“How could I stay away from America for such a length of time? you ask. For various reasons. I was getting what I had come to Italy for, experience and reputation. I was comfortable and happy in my work. I loved the beautiful country, and the life suited me. The people were kind. I had my own home in Florence, which is still there and to which I can return when my season is over here. Best of all I had the opportunity of creating all the new tenor roles in the recent operas of Puccini, Montemezzi, Pizzetti and Gratico. I also created the role of Parsifal in Italian, and the first season at La Scala, it was performed twenty-seven times.”
“With your permission let us go a little into detail in regard to the needs of the young singer and his method of study, so that he may acquire vocal mastery. What do you consider the most important and necessary subject for the young singer, or any one who wishes to enter the profession, to consider?”
“A musical education,” was the prompt, unhesitating reply. “So many think if they have a good natural voice and take singing lessons, that is quite sufficient; they will soon become singers. But a singer should also be a musician. He should learn the piano by all means and have some knowledge of theory and harmony. These subjects will be of the greatest benefit in developing his musicianship; indeed he cannot well get on without them. A beautiful voice with little musical education, is not of as much value to its possessor as one not so beautiful, which has been well trained and is coupled with solid musical attainments.
“If one goes in for a musical career, one should realize at the start, something of what it means, what is involved, and what must go with it. Singing itself is only a part, perhaps even the smaller part, of one’s equipment. If opera be the goal, there are languages, acting, make up, impersonation, interpretation, how to walk, how to carry oneself, all to be added to the piano and harmony we have already spoken of. The art of the singer is a profession—yes, and a business too. You prepare yourself to fill a public demand; you must prove yourself worthy, you must come up to the standard, or there will not be a demand for what you have to offer. And it is right this should be so. We should be willing to look the situation fairly in the eye, divesting it of all those rose colored dreams and fancies; then we should get right down to work.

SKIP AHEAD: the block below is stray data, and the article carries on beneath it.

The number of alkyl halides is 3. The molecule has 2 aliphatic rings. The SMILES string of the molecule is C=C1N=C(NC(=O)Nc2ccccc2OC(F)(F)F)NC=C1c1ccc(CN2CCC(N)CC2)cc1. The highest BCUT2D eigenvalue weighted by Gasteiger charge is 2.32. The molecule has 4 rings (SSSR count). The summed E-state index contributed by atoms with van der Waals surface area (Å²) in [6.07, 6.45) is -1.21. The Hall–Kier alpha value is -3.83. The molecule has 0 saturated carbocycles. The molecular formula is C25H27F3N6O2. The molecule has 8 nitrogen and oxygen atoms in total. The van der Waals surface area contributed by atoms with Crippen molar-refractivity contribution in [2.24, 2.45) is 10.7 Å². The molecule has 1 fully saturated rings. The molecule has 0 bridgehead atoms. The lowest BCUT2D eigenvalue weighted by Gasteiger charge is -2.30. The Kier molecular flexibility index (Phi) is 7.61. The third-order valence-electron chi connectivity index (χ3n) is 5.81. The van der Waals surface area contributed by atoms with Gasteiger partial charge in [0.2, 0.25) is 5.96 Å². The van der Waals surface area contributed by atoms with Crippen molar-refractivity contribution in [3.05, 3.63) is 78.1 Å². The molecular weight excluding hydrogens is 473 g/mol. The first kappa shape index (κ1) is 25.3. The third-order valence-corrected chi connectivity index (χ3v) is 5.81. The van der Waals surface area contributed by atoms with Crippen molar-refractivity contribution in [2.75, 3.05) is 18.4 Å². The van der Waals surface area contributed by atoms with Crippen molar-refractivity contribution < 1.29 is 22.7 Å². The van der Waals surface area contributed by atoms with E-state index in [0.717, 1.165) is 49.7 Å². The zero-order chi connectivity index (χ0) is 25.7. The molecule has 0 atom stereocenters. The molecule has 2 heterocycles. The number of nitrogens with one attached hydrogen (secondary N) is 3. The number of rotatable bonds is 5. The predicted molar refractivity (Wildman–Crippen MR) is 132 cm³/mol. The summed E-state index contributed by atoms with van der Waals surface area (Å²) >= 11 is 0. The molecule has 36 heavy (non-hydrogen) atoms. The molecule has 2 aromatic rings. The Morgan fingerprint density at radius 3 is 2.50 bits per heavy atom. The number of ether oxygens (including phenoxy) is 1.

“If you get right down to the bottom, there are in reality not so many singing rules to learn. You sing on the five vowels, and when you can do them loudly, softly, and with mezzo voce, you have a foundation upon which to build vocal mastery. And yet some people study eight, ten years without really laying the foundation. Why should it take the singer such a long time to master the material of his equipment? A lawyer or doctor, after leaving college, devotes three or four years only to preparing himself for his profession, receives his diploma, then sets up in business. It ought not to be so much more difficult to learn to sing than to learn these other professions.